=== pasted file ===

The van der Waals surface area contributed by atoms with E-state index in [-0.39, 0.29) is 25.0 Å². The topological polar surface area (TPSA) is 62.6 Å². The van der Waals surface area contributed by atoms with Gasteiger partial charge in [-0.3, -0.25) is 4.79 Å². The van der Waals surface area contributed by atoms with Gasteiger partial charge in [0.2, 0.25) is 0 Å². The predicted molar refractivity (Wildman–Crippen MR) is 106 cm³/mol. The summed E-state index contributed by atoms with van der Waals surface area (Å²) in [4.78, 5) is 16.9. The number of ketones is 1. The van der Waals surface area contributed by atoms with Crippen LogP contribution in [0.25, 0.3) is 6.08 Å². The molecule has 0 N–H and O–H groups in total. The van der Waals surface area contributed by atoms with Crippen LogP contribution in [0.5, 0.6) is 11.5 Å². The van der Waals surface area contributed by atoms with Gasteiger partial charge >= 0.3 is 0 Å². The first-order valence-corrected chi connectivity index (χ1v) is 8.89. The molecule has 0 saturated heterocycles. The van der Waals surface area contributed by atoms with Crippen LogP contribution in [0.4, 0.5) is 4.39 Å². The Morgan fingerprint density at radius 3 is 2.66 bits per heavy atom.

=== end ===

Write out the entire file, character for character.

The van der Waals surface area contributed by atoms with E-state index in [-0.39, 0.29) is 25.0 Å². The topological polar surface area (TPSA) is 62.6 Å². The van der Waals surface area contributed by atoms with Gasteiger partial charge in [-0.3, -0.25) is 4.79 Å². The van der Waals surface area contributed by atoms with Gasteiger partial charge in [0.2, 0.25) is 0 Å². The predicted molar refractivity (Wildman–Crippen MR) is 106 cm³/mol. The summed E-state index contributed by atoms with van der Waals surface area (Å²) in [4.78, 5) is 16.9. The number of ketones is 1. The van der Waals surface area contributed by atoms with Crippen LogP contribution in [0.25, 0.3) is 6.08 Å². The molecule has 0 N–H and O–H groups in total. The van der Waals surface area contributed by atoms with Crippen LogP contribution in [0.5, 0.6) is 11.5 Å². The van der Waals surface area contributed by atoms with Gasteiger partial charge >= 0.3 is 0 Å². The first-order valence-corrected chi connectivity index (χ1v) is 8.89. The molecule has 0 saturated heterocycles. The van der Waals surface area contributed by atoms with Crippen LogP contribution in [0.4, 0.5) is 4.39 Å². The Morgan fingerprint density at radius 3 is 2.66 bits per heavy atom.